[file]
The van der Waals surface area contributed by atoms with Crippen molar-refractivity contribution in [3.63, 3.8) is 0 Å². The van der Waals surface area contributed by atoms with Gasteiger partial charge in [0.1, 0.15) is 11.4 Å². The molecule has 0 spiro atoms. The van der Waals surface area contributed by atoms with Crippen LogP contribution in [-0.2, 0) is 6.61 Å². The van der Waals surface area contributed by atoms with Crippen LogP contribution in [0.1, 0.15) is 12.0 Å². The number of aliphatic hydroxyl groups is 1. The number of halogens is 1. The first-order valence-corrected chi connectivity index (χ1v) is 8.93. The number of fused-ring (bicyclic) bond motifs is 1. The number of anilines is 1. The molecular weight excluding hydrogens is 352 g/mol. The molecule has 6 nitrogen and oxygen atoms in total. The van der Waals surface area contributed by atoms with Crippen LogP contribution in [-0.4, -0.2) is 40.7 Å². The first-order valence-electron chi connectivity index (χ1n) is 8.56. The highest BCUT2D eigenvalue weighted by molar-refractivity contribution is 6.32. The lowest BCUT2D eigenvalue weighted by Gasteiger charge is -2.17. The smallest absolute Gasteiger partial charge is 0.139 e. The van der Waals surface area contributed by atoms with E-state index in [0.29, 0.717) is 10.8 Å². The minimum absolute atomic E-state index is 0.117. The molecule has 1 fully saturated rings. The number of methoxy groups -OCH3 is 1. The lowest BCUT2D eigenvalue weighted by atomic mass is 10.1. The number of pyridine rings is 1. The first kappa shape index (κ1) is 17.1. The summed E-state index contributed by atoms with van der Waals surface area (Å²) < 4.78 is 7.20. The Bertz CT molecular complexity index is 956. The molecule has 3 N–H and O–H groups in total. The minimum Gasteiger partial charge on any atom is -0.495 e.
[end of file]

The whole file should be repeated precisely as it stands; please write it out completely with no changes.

The van der Waals surface area contributed by atoms with Crippen molar-refractivity contribution in [3.63, 3.8) is 0 Å². The van der Waals surface area contributed by atoms with Gasteiger partial charge in [0.1, 0.15) is 11.4 Å². The molecule has 0 spiro atoms. The van der Waals surface area contributed by atoms with Crippen LogP contribution in [-0.2, 0) is 6.61 Å². The van der Waals surface area contributed by atoms with Crippen LogP contribution in [0.1, 0.15) is 12.0 Å². The number of aliphatic hydroxyl groups is 1. The number of halogens is 1. The first-order valence-corrected chi connectivity index (χ1v) is 8.93. The number of fused-ring (bicyclic) bond motifs is 1. The number of anilines is 1. The molecular weight excluding hydrogens is 352 g/mol. The molecule has 6 nitrogen and oxygen atoms in total. The van der Waals surface area contributed by atoms with Crippen LogP contribution in [-0.4, -0.2) is 40.7 Å². The first-order valence-electron chi connectivity index (χ1n) is 8.56. The highest BCUT2D eigenvalue weighted by molar-refractivity contribution is 6.32. The lowest BCUT2D eigenvalue weighted by Gasteiger charge is -2.17. The smallest absolute Gasteiger partial charge is 0.139 e. The van der Waals surface area contributed by atoms with E-state index in [0.29, 0.717) is 10.8 Å². The minimum absolute atomic E-state index is 0.117. The molecule has 1 fully saturated rings. The number of methoxy groups -OCH3 is 1. The lowest BCUT2D eigenvalue weighted by atomic mass is 10.1. The number of pyridine rings is 1. The first kappa shape index (κ1) is 17.1. The summed E-state index contributed by atoms with van der Waals surface area (Å²) < 4.78 is 7.20. The Bertz CT molecular complexity index is 956. The molecule has 3 N–H and O–H groups in total. The minimum Gasteiger partial charge on any atom is -0.495 e.